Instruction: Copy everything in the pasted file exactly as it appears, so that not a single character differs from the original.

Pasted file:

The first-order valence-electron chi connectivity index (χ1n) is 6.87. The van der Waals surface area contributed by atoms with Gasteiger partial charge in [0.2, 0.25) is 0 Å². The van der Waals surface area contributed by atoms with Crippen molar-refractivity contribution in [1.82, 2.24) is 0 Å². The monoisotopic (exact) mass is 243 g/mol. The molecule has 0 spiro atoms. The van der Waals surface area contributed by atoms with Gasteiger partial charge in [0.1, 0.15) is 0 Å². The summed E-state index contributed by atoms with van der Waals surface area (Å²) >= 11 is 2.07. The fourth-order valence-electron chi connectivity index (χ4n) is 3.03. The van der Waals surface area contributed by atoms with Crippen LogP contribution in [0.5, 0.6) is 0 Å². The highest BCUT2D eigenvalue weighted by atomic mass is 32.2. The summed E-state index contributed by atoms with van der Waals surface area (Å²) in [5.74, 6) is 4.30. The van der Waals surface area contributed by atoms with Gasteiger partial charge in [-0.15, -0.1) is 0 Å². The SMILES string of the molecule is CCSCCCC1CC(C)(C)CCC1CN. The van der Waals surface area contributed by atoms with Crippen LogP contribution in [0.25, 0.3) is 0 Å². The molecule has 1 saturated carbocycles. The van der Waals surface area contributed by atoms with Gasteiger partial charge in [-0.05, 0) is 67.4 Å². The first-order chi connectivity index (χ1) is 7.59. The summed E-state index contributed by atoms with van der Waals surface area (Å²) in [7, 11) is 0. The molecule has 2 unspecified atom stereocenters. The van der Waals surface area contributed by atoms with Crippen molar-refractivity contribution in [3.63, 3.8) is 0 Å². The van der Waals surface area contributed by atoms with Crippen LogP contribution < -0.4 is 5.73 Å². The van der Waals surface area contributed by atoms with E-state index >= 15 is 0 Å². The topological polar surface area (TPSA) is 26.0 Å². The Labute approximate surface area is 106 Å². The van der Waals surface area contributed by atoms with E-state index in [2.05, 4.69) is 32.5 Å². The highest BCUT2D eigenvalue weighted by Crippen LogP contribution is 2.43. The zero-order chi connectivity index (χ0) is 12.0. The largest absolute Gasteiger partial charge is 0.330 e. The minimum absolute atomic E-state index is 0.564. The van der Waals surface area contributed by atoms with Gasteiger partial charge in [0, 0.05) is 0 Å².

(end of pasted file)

The first-order valence-electron chi connectivity index (χ1n) is 6.87. The van der Waals surface area contributed by atoms with Gasteiger partial charge in [0.2, 0.25) is 0 Å². The van der Waals surface area contributed by atoms with Crippen molar-refractivity contribution in [1.82, 2.24) is 0 Å². The monoisotopic (exact) mass is 243 g/mol. The molecule has 0 spiro atoms. The van der Waals surface area contributed by atoms with Gasteiger partial charge in [0.1, 0.15) is 0 Å². The summed E-state index contributed by atoms with van der Waals surface area (Å²) >= 11 is 2.07. The fourth-order valence-electron chi connectivity index (χ4n) is 3.03. The van der Waals surface area contributed by atoms with Crippen LogP contribution in [0.5, 0.6) is 0 Å². The highest BCUT2D eigenvalue weighted by atomic mass is 32.2. The summed E-state index contributed by atoms with van der Waals surface area (Å²) in [5.74, 6) is 4.30. The van der Waals surface area contributed by atoms with Gasteiger partial charge in [-0.15, -0.1) is 0 Å². The SMILES string of the molecule is CCSCCCC1CC(C)(C)CCC1CN. The van der Waals surface area contributed by atoms with Crippen LogP contribution in [0.25, 0.3) is 0 Å². The molecule has 1 saturated carbocycles. The van der Waals surface area contributed by atoms with Gasteiger partial charge in [-0.05, 0) is 67.4 Å². The first-order chi connectivity index (χ1) is 7.59. The summed E-state index contributed by atoms with van der Waals surface area (Å²) in [7, 11) is 0. The molecule has 2 unspecified atom stereocenters. The van der Waals surface area contributed by atoms with Crippen molar-refractivity contribution in [3.63, 3.8) is 0 Å². The van der Waals surface area contributed by atoms with Crippen LogP contribution < -0.4 is 5.73 Å². The van der Waals surface area contributed by atoms with E-state index >= 15 is 0 Å². The topological polar surface area (TPSA) is 26.0 Å². The Labute approximate surface area is 106 Å². The van der Waals surface area contributed by atoms with E-state index in [2.05, 4.69) is 32.5 Å². The highest BCUT2D eigenvalue weighted by Crippen LogP contribution is 2.43. The zero-order chi connectivity index (χ0) is 12.0. The largest absolute Gasteiger partial charge is 0.330 e. The minimum absolute atomic E-state index is 0.564. The van der Waals surface area contributed by atoms with Gasteiger partial charge in [0, 0.05) is 0 Å².